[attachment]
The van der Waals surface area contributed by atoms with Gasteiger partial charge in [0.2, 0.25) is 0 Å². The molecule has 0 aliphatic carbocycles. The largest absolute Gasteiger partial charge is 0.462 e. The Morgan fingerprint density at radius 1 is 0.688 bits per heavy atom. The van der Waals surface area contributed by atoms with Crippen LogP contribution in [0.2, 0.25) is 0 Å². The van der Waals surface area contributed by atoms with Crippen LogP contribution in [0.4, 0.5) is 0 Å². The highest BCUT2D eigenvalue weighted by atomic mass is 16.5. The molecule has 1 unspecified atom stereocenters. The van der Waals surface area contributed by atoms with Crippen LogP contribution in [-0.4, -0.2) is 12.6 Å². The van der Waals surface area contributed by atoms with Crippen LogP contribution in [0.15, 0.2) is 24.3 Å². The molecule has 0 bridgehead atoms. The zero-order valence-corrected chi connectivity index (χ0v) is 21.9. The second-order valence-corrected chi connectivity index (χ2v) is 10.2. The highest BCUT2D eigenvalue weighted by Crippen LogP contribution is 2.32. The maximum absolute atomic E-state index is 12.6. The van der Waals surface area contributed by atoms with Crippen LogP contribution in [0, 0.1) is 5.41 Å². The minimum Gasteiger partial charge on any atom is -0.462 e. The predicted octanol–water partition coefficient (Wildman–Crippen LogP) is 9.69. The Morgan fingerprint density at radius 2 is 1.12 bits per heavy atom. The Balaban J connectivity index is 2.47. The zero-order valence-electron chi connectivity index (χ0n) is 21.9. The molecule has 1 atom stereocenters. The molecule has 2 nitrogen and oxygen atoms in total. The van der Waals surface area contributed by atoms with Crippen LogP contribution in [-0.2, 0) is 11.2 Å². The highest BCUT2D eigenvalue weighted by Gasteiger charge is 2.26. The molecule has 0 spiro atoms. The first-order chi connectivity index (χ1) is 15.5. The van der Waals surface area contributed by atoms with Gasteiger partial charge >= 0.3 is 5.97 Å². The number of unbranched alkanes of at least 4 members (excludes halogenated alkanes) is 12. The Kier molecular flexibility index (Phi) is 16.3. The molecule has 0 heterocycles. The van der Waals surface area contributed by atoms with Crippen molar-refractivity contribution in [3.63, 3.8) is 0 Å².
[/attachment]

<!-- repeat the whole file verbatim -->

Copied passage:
The van der Waals surface area contributed by atoms with Gasteiger partial charge in [0.2, 0.25) is 0 Å². The molecule has 0 aliphatic carbocycles. The largest absolute Gasteiger partial charge is 0.462 e. The Morgan fingerprint density at radius 1 is 0.688 bits per heavy atom. The van der Waals surface area contributed by atoms with Crippen LogP contribution in [0.2, 0.25) is 0 Å². The van der Waals surface area contributed by atoms with Crippen LogP contribution in [0.4, 0.5) is 0 Å². The highest BCUT2D eigenvalue weighted by atomic mass is 16.5. The molecule has 1 unspecified atom stereocenters. The van der Waals surface area contributed by atoms with Crippen LogP contribution in [-0.4, -0.2) is 12.6 Å². The van der Waals surface area contributed by atoms with Crippen LogP contribution in [0.15, 0.2) is 24.3 Å². The molecule has 0 bridgehead atoms. The zero-order valence-corrected chi connectivity index (χ0v) is 21.9. The second-order valence-corrected chi connectivity index (χ2v) is 10.2. The highest BCUT2D eigenvalue weighted by Crippen LogP contribution is 2.32. The maximum absolute atomic E-state index is 12.6. The van der Waals surface area contributed by atoms with Crippen LogP contribution in [0, 0.1) is 5.41 Å². The minimum Gasteiger partial charge on any atom is -0.462 e. The predicted octanol–water partition coefficient (Wildman–Crippen LogP) is 9.69. The Morgan fingerprint density at radius 2 is 1.12 bits per heavy atom. The Balaban J connectivity index is 2.47. The zero-order valence-electron chi connectivity index (χ0n) is 21.9. The molecule has 1 atom stereocenters. The molecule has 2 nitrogen and oxygen atoms in total. The van der Waals surface area contributed by atoms with Crippen LogP contribution in [-0.2, 0) is 11.2 Å². The highest BCUT2D eigenvalue weighted by Gasteiger charge is 2.26. The molecule has 0 spiro atoms. The first-order chi connectivity index (χ1) is 15.5. The van der Waals surface area contributed by atoms with Gasteiger partial charge >= 0.3 is 5.97 Å². The number of unbranched alkanes of at least 4 members (excludes halogenated alkanes) is 12. The Kier molecular flexibility index (Phi) is 16.3. The molecule has 0 heterocycles. The van der Waals surface area contributed by atoms with Crippen molar-refractivity contribution in [3.63, 3.8) is 0 Å².